Visualizing Blood Pressure
I was recently asked to produce a rounding report for physicians. Easy enough right? Slap some vitals on a page, toss in some lab results and the medication administration record and voila … you have a rounding report. But that was the old me. The new me is inspired to put as much effort into visualizing the data as I’ve been putting into finding it, extracting it, transforming it, loading it and modeling it. The problem is I’m a 0’s and 1’s kind of guy … what do I know about clinical data or how physicians need to see it or the decisions it may help them make … or worse what decisions won’t they make if I present the data in a way that is misleading. In this post I’m going to focus simply on the presentation of the blood pressure data. In future posts I’ll move on but this seems to be the perfect data type for how me to demonstrate how to add value to something through the art of data visualization. The first point I need to get across is that your visualizations won’t be successful unless you truly understand the data you are presenting.
I’ve just begun my journey through Randy Krum’s book “Cool Infographics.” I can tell you that even he would smile at the American Heart Associations site I found to research bloodpressure. They take boring blood pressure information and present it with static, interactive and video based infographics. Like a learning tri-fecta for me. Helps me understand the data I’m dealing with, helps me clearly understand the points Randy makes and provides me with a catchy opening graphic for this post. Clicking on the image will take you to their website so you can see why I think it’s so cool, plus you’ll have the chance to learn everything you wanted to know about blood pressure, it’s effect on us and why it’s so vital to portray this vital (pun intended) in the best way that we possibly can.
One of the wonderful facets of QlikView is that it allows you to present raw data tables so that you can verify the data when there are questions. “What you don’t believe my numbers … here is the raw data to back them up.” That’s huge for sure.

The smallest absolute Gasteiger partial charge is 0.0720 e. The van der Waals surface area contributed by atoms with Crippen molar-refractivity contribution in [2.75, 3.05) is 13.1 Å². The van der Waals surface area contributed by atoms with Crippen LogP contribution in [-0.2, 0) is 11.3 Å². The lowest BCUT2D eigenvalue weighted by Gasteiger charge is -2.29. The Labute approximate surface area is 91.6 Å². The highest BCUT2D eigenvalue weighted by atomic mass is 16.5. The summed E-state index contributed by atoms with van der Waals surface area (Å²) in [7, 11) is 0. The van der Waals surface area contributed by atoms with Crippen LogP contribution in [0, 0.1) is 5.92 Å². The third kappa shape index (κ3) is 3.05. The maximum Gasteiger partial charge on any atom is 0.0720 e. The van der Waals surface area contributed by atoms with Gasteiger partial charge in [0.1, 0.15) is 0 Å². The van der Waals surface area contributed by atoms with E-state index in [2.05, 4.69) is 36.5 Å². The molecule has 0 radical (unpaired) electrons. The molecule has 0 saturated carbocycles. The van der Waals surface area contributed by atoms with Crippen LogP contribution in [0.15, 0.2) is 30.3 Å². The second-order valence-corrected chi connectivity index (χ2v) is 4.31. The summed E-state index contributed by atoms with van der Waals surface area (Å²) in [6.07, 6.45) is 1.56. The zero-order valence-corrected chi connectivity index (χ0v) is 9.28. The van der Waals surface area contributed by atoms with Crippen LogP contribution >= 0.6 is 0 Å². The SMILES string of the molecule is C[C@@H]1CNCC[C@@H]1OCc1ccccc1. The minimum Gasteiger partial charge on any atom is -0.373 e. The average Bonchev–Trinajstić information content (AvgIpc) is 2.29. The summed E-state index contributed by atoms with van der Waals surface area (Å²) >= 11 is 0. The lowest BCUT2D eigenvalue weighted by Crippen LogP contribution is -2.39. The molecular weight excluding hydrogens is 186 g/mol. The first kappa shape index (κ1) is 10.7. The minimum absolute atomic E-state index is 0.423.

Clean. Single source. Raw data is a valuable commodity in our profession but I’ve got to be honest it also has a huge flaw. If the data above was pulled at 5:17 (two minutes after last vital) then the numbers have more meaning than if the values were pulled 8 hours later. In a nutshell this flaw in the raw data is called a lack of context. You can read more about context and the role it plays in the data consumer’s experience in Stephen Few’s … must have … book “Now you see it.”
An initial approach to make the data more visual might be to present the data via a line chart. Prettier than raw data for sure. But by the time we ensure the timestamps are visible we have almost zero room for the data points themselves. One common mistake you might be inclined to make is to simply uncheck the box that says “Enforce 0” for the axis and thus freeing the line chart to use it’s own number range so that you get more precision and can see the trend better. While that provides a better view for a single patients numbers it makes it more difficult for the end users. Their “context” keeps changing from chart to chart.
Few also discusses this in his book and suggests an alternative … a well defined data range that you can use across all of the displays. I’ve chosen 40-180 as my range. Unless a trend is really substantial you won’t see a spike up or down. The reference lines help the end user quickly ascertain if the numbers are within the expected boundaries or if this patient needs monitored more closely. Notice that without making the chart undreadable by showing every data point value you can adjust the labels to include the MAX values for each.